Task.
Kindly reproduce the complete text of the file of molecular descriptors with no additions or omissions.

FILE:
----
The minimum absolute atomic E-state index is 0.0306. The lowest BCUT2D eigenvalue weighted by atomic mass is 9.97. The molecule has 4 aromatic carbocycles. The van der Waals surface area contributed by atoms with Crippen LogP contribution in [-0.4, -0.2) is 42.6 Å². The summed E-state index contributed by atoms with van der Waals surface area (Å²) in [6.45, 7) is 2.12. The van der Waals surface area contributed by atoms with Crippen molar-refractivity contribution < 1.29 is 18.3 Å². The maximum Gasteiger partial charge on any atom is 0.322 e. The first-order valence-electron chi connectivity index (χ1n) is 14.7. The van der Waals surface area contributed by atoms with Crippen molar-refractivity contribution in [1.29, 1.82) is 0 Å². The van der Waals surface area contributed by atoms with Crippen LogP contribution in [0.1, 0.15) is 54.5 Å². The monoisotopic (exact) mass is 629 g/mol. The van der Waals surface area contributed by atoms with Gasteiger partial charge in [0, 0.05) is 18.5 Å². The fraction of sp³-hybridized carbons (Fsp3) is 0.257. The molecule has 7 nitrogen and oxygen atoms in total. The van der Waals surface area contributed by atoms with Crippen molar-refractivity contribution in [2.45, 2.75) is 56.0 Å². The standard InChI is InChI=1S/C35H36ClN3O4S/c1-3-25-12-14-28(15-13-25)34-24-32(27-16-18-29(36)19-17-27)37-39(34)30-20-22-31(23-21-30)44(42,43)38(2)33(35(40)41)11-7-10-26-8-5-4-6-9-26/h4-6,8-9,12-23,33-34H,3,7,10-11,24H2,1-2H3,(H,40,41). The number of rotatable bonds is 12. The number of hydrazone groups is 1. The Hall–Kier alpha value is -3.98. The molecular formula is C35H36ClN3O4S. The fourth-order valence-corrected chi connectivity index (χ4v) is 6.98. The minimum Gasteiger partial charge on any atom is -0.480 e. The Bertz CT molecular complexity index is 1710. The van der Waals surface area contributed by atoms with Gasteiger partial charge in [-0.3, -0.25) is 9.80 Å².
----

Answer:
The minimum absolute atomic E-state index is 0.0306. The lowest BCUT2D eigenvalue weighted by atomic mass is 9.97. The molecule has 4 aromatic carbocycles. The van der Waals surface area contributed by atoms with Crippen LogP contribution in [-0.4, -0.2) is 42.6 Å². The summed E-state index contributed by atoms with van der Waals surface area (Å²) in [6.45, 7) is 2.12. The van der Waals surface area contributed by atoms with Crippen molar-refractivity contribution < 1.29 is 18.3 Å². The maximum Gasteiger partial charge on any atom is 0.322 e. The first-order valence-electron chi connectivity index (χ1n) is 14.7. The van der Waals surface area contributed by atoms with Crippen molar-refractivity contribution in [1.29, 1.82) is 0 Å². The van der Waals surface area contributed by atoms with Crippen LogP contribution in [0.1, 0.15) is 54.5 Å². The monoisotopic (exact) mass is 629 g/mol. The van der Waals surface area contributed by atoms with Gasteiger partial charge in [0, 0.05) is 18.5 Å². The fraction of sp³-hybridized carbons (Fsp3) is 0.257. The molecule has 7 nitrogen and oxygen atoms in total. The van der Waals surface area contributed by atoms with Crippen molar-refractivity contribution in [2.45, 2.75) is 56.0 Å². The standard InChI is InChI=1S/C35H36ClN3O4S/c1-3-25-12-14-28(15-13-25)34-24-32(27-16-18-29(36)19-17-27)37-39(34)30-20-22-31(23-21-30)44(42,43)38(2)33(35(40)41)11-7-10-26-8-5-4-6-9-26/h4-6,8-9,12-23,33-34H,3,7,10-11,24H2,1-2H3,(H,40,41). The number of rotatable bonds is 12. The number of hydrazone groups is 1. The Hall–Kier alpha value is -3.98. The molecular formula is C35H36ClN3O4S. The fourth-order valence-corrected chi connectivity index (χ4v) is 6.98. The minimum Gasteiger partial charge on any atom is -0.480 e. The Bertz CT molecular complexity index is 1710. The van der Waals surface area contributed by atoms with Gasteiger partial charge in [-0.3, -0.25) is 9.80 Å².